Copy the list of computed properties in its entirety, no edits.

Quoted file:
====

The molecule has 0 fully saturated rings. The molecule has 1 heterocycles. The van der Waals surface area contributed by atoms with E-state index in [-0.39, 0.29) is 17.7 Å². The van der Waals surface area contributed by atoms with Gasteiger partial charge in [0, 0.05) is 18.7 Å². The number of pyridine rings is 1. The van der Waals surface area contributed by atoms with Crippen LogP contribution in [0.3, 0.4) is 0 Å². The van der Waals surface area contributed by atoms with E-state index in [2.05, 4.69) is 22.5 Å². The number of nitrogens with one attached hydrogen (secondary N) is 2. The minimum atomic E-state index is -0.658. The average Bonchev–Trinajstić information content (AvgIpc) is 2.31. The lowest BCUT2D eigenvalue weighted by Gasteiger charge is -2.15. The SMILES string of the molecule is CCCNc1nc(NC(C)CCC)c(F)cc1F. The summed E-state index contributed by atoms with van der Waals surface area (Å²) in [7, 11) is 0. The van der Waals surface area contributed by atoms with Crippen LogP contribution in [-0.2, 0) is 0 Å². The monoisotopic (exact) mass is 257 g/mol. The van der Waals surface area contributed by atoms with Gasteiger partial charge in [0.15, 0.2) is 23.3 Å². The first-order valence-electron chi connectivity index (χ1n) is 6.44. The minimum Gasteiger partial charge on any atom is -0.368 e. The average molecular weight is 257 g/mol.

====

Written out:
The molecule has 0 fully saturated rings. The molecule has 1 heterocycles. The van der Waals surface area contributed by atoms with E-state index in [-0.39, 0.29) is 17.7 Å². The van der Waals surface area contributed by atoms with Gasteiger partial charge in [0, 0.05) is 18.7 Å². The number of pyridine rings is 1. The van der Waals surface area contributed by atoms with Crippen LogP contribution in [0.3, 0.4) is 0 Å². The van der Waals surface area contributed by atoms with E-state index in [2.05, 4.69) is 22.5 Å². The number of nitrogens with one attached hydrogen (secondary N) is 2. The minimum atomic E-state index is -0.658. The average Bonchev–Trinajstić information content (AvgIpc) is 2.31. The lowest BCUT2D eigenvalue weighted by Gasteiger charge is -2.15. The SMILES string of the molecule is CCCNc1nc(NC(C)CCC)c(F)cc1F. The summed E-state index contributed by atoms with van der Waals surface area (Å²) in [7, 11) is 0. The van der Waals surface area contributed by atoms with Crippen LogP contribution in [-0.2, 0) is 0 Å². The monoisotopic (exact) mass is 257 g/mol. The van der Waals surface area contributed by atoms with Gasteiger partial charge in [0.15, 0.2) is 23.3 Å². The first-order valence-electron chi connectivity index (χ1n) is 6.44. The minimum Gasteiger partial charge on any atom is -0.368 e. The average molecular weight is 257 g/mol.